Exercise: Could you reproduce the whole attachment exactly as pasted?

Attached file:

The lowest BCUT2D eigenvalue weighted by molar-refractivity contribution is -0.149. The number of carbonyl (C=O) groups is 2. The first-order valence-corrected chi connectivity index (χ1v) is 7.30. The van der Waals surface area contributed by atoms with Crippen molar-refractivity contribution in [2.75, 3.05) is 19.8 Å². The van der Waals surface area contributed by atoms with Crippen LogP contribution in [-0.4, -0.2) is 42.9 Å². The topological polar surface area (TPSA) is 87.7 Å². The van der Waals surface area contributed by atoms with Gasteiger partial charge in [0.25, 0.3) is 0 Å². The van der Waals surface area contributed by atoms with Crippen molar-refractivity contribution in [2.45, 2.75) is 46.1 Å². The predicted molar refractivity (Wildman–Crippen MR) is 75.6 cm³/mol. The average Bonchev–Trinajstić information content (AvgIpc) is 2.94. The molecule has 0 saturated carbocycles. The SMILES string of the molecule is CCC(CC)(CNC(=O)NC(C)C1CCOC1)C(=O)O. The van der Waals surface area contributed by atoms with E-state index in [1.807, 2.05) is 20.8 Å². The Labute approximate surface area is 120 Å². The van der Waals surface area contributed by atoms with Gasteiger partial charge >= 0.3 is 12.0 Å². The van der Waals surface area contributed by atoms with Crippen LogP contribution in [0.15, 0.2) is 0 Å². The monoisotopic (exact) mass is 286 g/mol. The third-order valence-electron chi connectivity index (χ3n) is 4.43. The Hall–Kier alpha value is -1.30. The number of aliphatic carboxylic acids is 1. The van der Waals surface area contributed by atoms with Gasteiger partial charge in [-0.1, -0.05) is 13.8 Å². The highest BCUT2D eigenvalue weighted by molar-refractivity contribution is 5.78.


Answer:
The lowest BCUT2D eigenvalue weighted by molar-refractivity contribution is -0.149. The number of carbonyl (C=O) groups is 2. The first-order valence-corrected chi connectivity index (χ1v) is 7.30. The van der Waals surface area contributed by atoms with Crippen molar-refractivity contribution in [2.75, 3.05) is 19.8 Å². The van der Waals surface area contributed by atoms with Crippen LogP contribution in [-0.4, -0.2) is 42.9 Å². The topological polar surface area (TPSA) is 87.7 Å². The van der Waals surface area contributed by atoms with Gasteiger partial charge in [0.25, 0.3) is 0 Å². The van der Waals surface area contributed by atoms with Crippen molar-refractivity contribution in [2.45, 2.75) is 46.1 Å². The predicted molar refractivity (Wildman–Crippen MR) is 75.6 cm³/mol. The average Bonchev–Trinajstić information content (AvgIpc) is 2.94. The molecule has 0 saturated carbocycles. The SMILES string of the molecule is CCC(CC)(CNC(=O)NC(C)C1CCOC1)C(=O)O. The van der Waals surface area contributed by atoms with E-state index in [1.807, 2.05) is 20.8 Å². The Labute approximate surface area is 120 Å². The van der Waals surface area contributed by atoms with Gasteiger partial charge >= 0.3 is 12.0 Å². The van der Waals surface area contributed by atoms with Crippen LogP contribution in [0.15, 0.2) is 0 Å². The monoisotopic (exact) mass is 286 g/mol. The third-order valence-electron chi connectivity index (χ3n) is 4.43. The Hall–Kier alpha value is -1.30. The number of aliphatic carboxylic acids is 1. The van der Waals surface area contributed by atoms with Gasteiger partial charge in [-0.1, -0.05) is 13.8 Å². The highest BCUT2D eigenvalue weighted by molar-refractivity contribution is 5.78.